Suhasini Haidar

SAARC: Bursting with potential, burdened with disappointment

All eight countries will have to put their differences aside and accept the reality, that the sum of their parts is not greater than the whole. Photo: V.V. Krishnan  

Six months into his tenure, Prime Minister Narendra Modi has come full circle, attending the SAARC summit in Nepal with the leaders who graced his swearing-in ceremony in May. For the next two days, the eight leaders of South Asia - Afghanistan, Bangladesh, Bhutan, Maldives, Pakistan, Nepal, Sri Lanka - will meet, first at a plenary in Kathmandu, and then at a retreat in Dhulikhel, to try and build closer ties and trade in the region.

The theme of the 18th SAARC summit in Kathmandu is “deeper integration for peace and prosperity”, and to this end, the member countries have been discussing various initiatives for building intra-regional connectivity that will hopefully result in at least three agreements being adopted during the concluding session on Thursday. The agreements deal with energy cooperation, railway linkages and easing motor vehicles and passenger traffic movement. The agreements were cleared by the Cabinet this week, and the government has been authorised to sign bilateral agreements with each of the SAARC countries in order to make the multilateral agreement a reality.

“I am very hopeful that this SAARC summit will be a milestone and a watershed moment in realising the collective hopes of the region to integrate and prosper together,” Bhutan’s Prime Minister Tshering Tobgay told The Hindu ahead of the summit. There are some reasons for such optimism. Five of the eight SAARC leaders attending have been elected since the last summit in the Maldives in 2011. Each of the countries in SAARC have since made improvement in their own economies, and the hope is that they will further benefit once they open up to trade within the region, and facilitate people’s movement, to realise the full potential of 1.6 billion people.

But the SAARC grouping also suffers from many challenges. With one-fifth of the world’s population, South Asia is home to two-fifths of the world’s poor. However, it accounts for only 3 per cent of global output and 2 per cent of world exports. Compared to every other regional grouping, the intra-regional trade in SAARC region is the lowest in the world. For example, EU countries trade about 66% of their goods and services in their region, NAFTA reaches 53%, while ASEAN reaches 25%. SAARC’s intra-regional trade so far is just about 5%.

But unlike the European Union, SAARC countries range in size, and are not of similar strength. As a result, continuing tensions between the two biggest member-states India and Pakistan have held back the region. In particular, terrorism emanating from Pakistan, that affects both India and Afghanistan have derailed any normal trade and travel in that entire part of the region. Conflict has held back other parts of SAARC in the past too, like the war against the LTTE in Sri Lanka, and Maoist conflict in Nepal. It is to be hoped that the SAARC countries will also step up cooperation in future conflict resolution, but for the moment, that seems difficult. Secondly, tensions in the region have also meant that the SAARC summit itself has not been held more than 18 times since its inception nearly 30 years ago.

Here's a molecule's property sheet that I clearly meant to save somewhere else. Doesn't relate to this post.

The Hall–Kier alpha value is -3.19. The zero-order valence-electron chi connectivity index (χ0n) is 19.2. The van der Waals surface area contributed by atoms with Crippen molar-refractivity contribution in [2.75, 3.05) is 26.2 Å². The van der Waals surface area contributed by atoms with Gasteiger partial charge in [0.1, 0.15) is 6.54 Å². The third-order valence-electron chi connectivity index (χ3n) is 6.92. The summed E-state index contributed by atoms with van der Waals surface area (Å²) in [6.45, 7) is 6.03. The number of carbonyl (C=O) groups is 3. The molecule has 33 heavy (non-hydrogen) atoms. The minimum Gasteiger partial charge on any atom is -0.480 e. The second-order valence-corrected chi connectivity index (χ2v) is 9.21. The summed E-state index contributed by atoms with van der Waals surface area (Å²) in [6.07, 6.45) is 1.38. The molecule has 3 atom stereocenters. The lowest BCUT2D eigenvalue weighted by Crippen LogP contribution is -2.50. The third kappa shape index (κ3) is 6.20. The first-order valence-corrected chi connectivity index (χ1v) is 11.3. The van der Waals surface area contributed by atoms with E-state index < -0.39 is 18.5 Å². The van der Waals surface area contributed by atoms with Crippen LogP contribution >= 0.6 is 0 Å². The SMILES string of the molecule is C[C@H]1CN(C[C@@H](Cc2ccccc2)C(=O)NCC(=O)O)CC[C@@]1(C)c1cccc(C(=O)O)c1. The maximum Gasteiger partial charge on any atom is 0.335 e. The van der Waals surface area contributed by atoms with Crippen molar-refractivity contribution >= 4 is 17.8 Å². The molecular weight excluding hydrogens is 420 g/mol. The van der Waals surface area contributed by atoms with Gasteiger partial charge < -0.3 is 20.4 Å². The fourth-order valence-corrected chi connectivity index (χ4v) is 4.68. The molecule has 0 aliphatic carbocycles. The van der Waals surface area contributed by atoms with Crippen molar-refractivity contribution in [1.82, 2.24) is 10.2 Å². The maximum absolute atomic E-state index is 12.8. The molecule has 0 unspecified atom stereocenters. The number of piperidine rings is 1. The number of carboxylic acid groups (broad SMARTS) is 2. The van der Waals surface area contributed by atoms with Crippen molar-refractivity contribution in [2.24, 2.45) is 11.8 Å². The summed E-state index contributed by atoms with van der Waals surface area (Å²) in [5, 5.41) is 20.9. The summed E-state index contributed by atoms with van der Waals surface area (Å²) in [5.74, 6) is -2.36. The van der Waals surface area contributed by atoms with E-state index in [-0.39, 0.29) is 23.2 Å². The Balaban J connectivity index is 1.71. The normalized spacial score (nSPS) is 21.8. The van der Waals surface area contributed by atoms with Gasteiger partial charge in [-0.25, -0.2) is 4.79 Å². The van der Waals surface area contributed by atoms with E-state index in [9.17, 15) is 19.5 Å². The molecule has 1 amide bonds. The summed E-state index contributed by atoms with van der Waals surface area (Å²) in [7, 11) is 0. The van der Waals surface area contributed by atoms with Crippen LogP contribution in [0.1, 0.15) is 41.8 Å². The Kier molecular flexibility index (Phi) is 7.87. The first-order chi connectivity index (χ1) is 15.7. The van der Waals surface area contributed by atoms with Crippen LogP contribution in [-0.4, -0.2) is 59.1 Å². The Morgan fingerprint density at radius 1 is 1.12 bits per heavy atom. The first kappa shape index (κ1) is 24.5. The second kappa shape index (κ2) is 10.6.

On issues like education, employment, agriculture, climate change, and managing the environment, the countries that share culture, languages, food, and social structures have much in common, and can learn from each other. If they harness renewable energy, especially hydropower, solar energy and wind power together, they can power the entire region at lower and cleaner cost than many other parts of the world. Prime Minister Narendra Modi’s plan for a SAARC satellite, an Indian satellite launch vehicle that can launch the space exploration dreams for all countries of the region is a powerful idea in this direction.

For this, the eighteenth SAARC summit will have to cover rapid ground in these two days. India has already taken the leadership on the agreements for bettering intra-regional connectivity, and has begun upgrading infrastructure for highways from Bangladesh, Bhutan, and Nepal, while improving the border trade infrastructure with Pakistan and Bangladesh. It has also worked on improving bilateral ties with its neighbours, in line with the new government’s push for the neighbourhood. In the past few months, there have been bilateral visits to Nepal and Bhutan, the PM has met his counterparts from Bangladesh, Sri Lanka and Nepal on the sidelines of the UN General Assembly, and leaders of Afghanistan and Maldives had visited India earlier in the year.

However the cancellation of talks with Pakistan in August has dealt a blow to efforts to improve relations and build trade. For the SAARC summit in Kathmandu to be successful, all eight countries will have to put their differences aside and accept the reality, that the sum of their parts is not greater than the whole.

(This commentary was prepared for All India Radio ahead of the 18th SAARC summit)

This article is closed for comments.
Please Email the Editor

Printable version | Apr 16, 2021 2:02:11 AM |

Next Story